Photo by Mehmet Kaman/Anadolu Agency via Getty Images

Twitter said Wednesday that it nearly doubled its enforcement actions against accounts engaging in abuse and harassment and saw government requests for user information continue to rise in the back half of 2019.

The big picture: The reveals come as Twitter unveils an expansion of its transparency program. Big Tech firms are seeing greater public and political pressure to both crack down on bad behavior and explain their moderation practices.

Details: Twitter locked or suspended 47% more accounts for breaking its rules as compared to the first half of 2019, the company said in a blog post.

  • The company attributed the rise to more human review of potential violations, better reporting tools and more detailed policies on what behavior can trigger an enforcement action.
  • The greatest crackdown came in the categories of nonconsensual nudity as well as abuse and harassment, where account suspensions or bans in both cases roughly doubled. There was a 5% decrease, by contrast, in action over violent threats.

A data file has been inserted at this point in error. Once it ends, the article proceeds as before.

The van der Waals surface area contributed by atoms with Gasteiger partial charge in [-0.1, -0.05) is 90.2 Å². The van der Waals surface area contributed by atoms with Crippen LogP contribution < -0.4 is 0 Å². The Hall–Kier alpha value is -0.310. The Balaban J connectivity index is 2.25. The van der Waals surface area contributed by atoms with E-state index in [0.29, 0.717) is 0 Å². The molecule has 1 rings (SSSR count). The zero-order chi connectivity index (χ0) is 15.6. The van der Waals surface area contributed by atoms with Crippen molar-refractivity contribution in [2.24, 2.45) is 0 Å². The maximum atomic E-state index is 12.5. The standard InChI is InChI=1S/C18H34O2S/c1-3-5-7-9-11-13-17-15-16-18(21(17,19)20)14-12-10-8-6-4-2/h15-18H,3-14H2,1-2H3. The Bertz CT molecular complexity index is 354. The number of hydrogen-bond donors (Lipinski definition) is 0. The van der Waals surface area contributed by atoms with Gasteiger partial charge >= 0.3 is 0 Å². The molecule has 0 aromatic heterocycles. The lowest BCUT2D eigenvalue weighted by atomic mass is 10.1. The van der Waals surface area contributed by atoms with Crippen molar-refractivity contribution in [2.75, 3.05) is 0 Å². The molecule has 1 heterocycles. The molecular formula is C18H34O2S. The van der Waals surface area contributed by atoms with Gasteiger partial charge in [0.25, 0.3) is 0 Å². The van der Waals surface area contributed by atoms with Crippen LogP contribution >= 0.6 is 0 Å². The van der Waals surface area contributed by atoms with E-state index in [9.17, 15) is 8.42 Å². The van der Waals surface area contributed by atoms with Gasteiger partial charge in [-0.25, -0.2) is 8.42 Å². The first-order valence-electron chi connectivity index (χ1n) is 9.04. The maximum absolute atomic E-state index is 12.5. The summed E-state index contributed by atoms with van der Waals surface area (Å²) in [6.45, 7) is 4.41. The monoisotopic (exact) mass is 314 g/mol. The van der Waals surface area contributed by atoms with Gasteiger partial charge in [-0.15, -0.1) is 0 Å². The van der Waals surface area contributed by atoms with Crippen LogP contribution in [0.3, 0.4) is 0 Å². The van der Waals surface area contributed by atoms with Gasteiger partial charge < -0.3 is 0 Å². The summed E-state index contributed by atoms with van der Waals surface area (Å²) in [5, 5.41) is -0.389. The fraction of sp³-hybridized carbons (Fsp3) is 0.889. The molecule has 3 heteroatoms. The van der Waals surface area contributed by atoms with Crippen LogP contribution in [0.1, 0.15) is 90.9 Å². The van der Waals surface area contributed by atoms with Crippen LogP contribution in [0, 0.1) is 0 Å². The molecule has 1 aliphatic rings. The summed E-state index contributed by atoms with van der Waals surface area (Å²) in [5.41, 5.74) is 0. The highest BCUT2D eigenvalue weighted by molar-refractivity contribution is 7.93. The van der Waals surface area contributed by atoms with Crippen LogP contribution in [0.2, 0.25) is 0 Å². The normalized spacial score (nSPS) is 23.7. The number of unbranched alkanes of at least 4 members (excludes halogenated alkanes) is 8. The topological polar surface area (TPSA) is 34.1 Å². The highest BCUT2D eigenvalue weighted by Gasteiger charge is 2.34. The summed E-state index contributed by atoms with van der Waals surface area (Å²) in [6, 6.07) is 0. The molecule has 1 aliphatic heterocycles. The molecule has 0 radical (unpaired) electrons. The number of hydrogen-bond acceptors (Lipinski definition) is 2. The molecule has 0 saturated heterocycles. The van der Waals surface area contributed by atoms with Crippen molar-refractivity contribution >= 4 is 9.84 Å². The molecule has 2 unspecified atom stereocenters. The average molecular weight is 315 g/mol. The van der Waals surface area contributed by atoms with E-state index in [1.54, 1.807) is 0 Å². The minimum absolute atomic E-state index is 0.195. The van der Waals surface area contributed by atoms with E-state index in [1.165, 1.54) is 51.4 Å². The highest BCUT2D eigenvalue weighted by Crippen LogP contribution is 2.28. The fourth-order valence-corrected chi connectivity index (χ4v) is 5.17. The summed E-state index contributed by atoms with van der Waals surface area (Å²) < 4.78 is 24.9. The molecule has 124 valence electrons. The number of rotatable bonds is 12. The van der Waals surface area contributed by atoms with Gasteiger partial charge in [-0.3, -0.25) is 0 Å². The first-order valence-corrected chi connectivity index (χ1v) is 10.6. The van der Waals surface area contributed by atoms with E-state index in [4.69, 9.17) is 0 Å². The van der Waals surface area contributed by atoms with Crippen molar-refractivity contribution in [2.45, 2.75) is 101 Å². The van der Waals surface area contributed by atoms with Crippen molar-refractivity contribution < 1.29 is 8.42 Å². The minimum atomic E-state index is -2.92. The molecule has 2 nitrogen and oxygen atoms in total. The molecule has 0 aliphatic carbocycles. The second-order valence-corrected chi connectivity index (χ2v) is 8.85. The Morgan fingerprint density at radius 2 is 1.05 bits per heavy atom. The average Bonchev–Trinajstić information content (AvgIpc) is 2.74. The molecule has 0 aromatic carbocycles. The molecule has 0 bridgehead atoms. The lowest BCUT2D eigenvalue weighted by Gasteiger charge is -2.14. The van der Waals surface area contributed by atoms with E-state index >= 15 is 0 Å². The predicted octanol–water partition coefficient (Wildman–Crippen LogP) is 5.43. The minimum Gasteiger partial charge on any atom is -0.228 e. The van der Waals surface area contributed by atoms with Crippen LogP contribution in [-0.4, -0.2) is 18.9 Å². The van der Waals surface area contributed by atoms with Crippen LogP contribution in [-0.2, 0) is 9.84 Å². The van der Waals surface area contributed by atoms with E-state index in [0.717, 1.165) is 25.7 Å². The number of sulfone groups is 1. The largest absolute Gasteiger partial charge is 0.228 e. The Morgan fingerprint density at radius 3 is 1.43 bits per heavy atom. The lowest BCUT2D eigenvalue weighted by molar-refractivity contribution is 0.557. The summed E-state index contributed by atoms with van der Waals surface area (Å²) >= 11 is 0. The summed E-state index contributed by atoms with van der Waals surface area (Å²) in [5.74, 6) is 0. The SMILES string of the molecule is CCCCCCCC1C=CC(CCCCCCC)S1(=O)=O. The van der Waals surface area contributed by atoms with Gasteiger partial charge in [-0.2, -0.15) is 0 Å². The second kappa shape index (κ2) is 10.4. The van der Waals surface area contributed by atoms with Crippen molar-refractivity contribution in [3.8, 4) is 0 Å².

Between the lines: Such disparities may reflect past success in reducing certain types of bad behavior but work that still needs doing on others — or it may reflect Twitter's reviews determining that certain policy categories are a better fit than others for justifying action against an account.

  • A Twitter spokesperson noted that accounts may be reported for one type of behavior but banned or suspended for another.

Yes, but: Because the report only covers the second half of 2019, it doesn't include any data pertaining to the coronavirus pandemic, which has presented new moderation challenges for social media platforms as users flood the internet with misinformation and conspiracy theories.

Meanwhile: Requests for account information from law enforcement and other government bodies rose 21%, with the U.S. continuing to lead the world in requests.

The new stats come with a rebrand and expansion of Twitter's transparency resources. Twitter is launching a new website it's dubbing the Twitter Transparency Center (previously the Twitter Transparency Report) with new data visualizations and tools to let users compare trends over time and across different countries.

What's next: Twitter hopes to deliver the next update to its transparency stats, covering the first half of this year, faster than this one in the interest of getting out coronavirus-related data to the public more quickly.

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